I got to use my new drill to attach the mounting hooks to the back of the wood:

And I had to be able to hide this patch in the wall:

Here are a couple images of the mounted sign:

From August 13, 2011
So now you know the origin of the name of our cottage, East of the Equator, where it is always a quarter past five. If you ever happen to find your self near Oscoda on a weekend in the summer, look for another sign:

Chances are we are there. Stop in and say hello.

Saturday, August 13, 2011

Virginia is for: Vanity Plates (Part Two)

I can't make this stuff up. I finally got around to blogging about all the vanity plates I saw during my brief trip to Norfolk, and what did I see in Harrisville, MI, just a few moment ago? A Ford Expedition... with Virginia plates... with vanity plates:

Harrisville is a small town on the northeastern shores of Lake Huron, and it is located about 18 miles north of our cottage. Deirdre and I drove up there for lunch today to try a new restaurant. After leaving the restaurant, I saw this SUV and I immediately locked on to the vanity plates. I would hazard to guess that the owner of this vehicle is a firefighter from Virginia Beach and he works with the K-9 unit.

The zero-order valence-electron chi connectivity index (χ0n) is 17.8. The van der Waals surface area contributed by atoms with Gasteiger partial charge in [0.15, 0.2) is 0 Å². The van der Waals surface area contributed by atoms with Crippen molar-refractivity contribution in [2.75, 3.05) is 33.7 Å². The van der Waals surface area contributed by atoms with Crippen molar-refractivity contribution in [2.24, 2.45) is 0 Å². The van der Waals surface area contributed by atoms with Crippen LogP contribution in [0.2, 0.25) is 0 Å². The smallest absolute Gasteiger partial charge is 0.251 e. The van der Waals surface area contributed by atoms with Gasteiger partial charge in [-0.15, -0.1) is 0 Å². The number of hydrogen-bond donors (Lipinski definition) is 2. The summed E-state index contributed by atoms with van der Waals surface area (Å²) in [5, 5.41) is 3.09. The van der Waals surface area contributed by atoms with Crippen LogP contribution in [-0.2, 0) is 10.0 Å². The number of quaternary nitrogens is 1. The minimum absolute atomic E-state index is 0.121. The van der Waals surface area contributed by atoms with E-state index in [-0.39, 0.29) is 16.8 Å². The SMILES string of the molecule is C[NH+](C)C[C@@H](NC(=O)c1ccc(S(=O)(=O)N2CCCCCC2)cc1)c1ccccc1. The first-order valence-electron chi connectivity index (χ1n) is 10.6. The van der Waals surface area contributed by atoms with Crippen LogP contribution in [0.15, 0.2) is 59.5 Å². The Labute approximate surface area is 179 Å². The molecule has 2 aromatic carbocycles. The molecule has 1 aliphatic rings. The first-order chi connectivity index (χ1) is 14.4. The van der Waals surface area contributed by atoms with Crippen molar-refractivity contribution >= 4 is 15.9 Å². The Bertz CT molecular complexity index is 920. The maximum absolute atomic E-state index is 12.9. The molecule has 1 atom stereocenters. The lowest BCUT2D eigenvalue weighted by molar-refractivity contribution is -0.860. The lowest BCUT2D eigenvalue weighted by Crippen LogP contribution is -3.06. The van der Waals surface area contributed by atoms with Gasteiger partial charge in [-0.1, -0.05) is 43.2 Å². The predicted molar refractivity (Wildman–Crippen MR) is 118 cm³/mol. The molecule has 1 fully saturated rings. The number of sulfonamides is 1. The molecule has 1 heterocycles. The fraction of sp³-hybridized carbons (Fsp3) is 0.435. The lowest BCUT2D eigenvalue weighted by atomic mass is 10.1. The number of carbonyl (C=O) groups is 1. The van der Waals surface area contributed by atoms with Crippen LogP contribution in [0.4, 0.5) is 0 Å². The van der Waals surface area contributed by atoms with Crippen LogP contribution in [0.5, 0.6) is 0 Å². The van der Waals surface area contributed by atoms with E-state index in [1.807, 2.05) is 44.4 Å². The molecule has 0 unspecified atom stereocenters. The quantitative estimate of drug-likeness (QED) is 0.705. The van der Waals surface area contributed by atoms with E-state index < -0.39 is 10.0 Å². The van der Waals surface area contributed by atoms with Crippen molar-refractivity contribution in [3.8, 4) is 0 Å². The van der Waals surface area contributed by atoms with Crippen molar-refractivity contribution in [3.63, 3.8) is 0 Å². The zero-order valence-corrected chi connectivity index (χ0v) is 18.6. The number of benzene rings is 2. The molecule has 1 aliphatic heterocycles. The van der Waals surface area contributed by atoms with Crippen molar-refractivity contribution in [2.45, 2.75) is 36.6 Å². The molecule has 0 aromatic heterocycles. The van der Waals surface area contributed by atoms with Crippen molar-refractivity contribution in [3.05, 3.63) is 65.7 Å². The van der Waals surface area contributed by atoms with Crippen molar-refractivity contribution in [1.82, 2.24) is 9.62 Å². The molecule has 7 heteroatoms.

Virginia is for: Vanity Plates

Last month Deirdre and I went to Norfolk, Virginia, to attend the retirement ceremony for Roy Kiddy, a dear friend and former shipmate. It was great to see Roy and his wife Mary and their kids, and to live a little Navy life again. I was stationed in Norfolk from 1995-1996, and much has changed since I lived there. It is still a quintessential Navy town, with Naval Station Norfolk, Naval Air Station Norfolk and Naval Amphibious Base Little Creek located there. I had forgotten about another element of living in Virginia... vanity license plates.

It seemed like every fourth or fifth car had something to tell me about the owner. It also seemed that that most of the people who drive in Norfolk disregard even the commonest courtesies on the road, cutting me off, driving 55 MPH in the left lane of the freeway, etc. Here are a few examples of the vanity plates we saw during our sojourn to Virginia:

The image above was taken at the Navy Exchange in Norfolk. Perhaps the driver is sanctified?

I have no idea what this person is trying to say about themselves or their car: